"Washington crossing the Delaware" is the most often reproduced painting in America (A.H. Hutton: "Portrait of Patriotism"). The artist, Emanuel Gottlieb Leutze, was born in Schwaebisch-Gmuend on May 24, 1816, grew up in Fredericksburg, Virginia, and created the painting in 1851, in Duesseldorf where he had gone to study. His parents had emigrated to America in 1825 for religious reasons, The father, a silversmith who had owned his factory, managed in America only with difficulty and died in 1831.
Emanuel's portraits attracted attention even as a ten-year-old, and his painting, "Indians Looking at the Setting Sun," enabled him to go abroad and study at the Art Academy in Duesseldorf, where he met the painter Albert Bierstadt , who also was originally from Germany and had grown up in America. They became friends and shared a wish "of paying dramatic tribute to their new homeland on canvas"
"The First Landing of the Normans in America" brought Leutze fame in Germany that extended to America. Painting upon painting followed, often with life-size figures, such as "The Settlement of Maryland" and "Columbus' Festive Reception upon the First Return from America". Luetze became famous as the painter of two worlds exemplified by "Washington in Monmouth" and "Crown Prince Friedrich II's Return from Spandau." The first version of "Washington's Crossing" which was restored after suffering damage in a gallery fire, is the property of the Kunsthalle in Breman; the second version hangs in the Metropolitan Museum of New York.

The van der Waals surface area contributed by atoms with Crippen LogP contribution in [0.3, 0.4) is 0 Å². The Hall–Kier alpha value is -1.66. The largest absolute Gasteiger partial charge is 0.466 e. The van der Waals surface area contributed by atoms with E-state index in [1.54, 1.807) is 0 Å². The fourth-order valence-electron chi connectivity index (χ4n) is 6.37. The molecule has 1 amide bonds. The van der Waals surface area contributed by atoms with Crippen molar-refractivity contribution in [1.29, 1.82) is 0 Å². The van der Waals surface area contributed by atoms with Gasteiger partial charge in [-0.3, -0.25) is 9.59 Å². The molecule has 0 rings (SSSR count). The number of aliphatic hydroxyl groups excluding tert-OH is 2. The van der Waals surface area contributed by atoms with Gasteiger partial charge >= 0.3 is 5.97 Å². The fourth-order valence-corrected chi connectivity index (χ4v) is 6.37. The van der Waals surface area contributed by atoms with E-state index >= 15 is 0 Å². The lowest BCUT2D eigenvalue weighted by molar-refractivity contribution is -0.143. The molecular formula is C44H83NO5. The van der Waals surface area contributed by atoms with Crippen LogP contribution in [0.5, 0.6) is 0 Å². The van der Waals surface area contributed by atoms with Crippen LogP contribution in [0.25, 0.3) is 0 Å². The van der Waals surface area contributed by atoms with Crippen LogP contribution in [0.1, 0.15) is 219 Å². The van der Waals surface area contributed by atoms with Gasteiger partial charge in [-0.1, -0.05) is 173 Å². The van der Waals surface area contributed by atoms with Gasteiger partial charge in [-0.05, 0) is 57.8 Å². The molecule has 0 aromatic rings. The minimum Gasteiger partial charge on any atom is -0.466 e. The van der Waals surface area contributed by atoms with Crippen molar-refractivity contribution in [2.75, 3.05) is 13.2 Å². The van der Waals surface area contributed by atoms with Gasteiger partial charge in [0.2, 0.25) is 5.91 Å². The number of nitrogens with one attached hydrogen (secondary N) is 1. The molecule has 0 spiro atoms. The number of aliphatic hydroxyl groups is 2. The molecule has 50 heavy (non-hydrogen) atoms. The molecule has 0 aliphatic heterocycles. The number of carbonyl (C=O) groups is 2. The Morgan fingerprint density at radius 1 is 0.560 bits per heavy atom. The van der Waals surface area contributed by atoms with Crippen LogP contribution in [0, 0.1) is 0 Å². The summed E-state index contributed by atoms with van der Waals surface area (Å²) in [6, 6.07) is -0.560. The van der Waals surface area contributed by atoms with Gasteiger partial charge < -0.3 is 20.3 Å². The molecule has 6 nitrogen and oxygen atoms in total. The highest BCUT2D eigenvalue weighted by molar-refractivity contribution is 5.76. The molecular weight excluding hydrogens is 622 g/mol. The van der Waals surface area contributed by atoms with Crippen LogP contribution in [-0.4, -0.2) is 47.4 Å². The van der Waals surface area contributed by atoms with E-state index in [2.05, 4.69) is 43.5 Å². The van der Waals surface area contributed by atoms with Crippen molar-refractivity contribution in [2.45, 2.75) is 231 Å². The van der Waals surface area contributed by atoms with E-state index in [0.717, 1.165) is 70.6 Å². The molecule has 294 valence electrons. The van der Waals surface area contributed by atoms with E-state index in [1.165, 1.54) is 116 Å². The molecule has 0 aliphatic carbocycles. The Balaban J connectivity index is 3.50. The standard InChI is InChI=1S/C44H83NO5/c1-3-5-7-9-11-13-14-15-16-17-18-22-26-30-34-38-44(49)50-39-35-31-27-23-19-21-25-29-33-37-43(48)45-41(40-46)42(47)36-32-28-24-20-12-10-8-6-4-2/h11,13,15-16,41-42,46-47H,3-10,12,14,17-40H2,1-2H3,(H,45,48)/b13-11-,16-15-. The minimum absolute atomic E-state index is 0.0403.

In 1859, Leutze returned to America, crowned with gold metals from both continents and bearing the title of professor conferred by the King of Prussia. He was commissioned to decorate the House of Representatives in Washington. For this purpose, he undertook long, difficult journeys into unexplored areas and into Indian Territory, which resulted in "Westward The Course of Empire Takes its Way," wherein Leutze combined realistic Western landscapes with an allegorical portrayal of settlements on the boarder of civilization. Leutze died suddenly in Washington on July 18, 1868, while at work on "Abolition of Slavery," another painting intended for the Capitol.
"Leutze introduced into America the sentimental realism of German historical painting." says the Oxford Companion to Art. "He thereby attained extraordinary popularity in America for many decades....."
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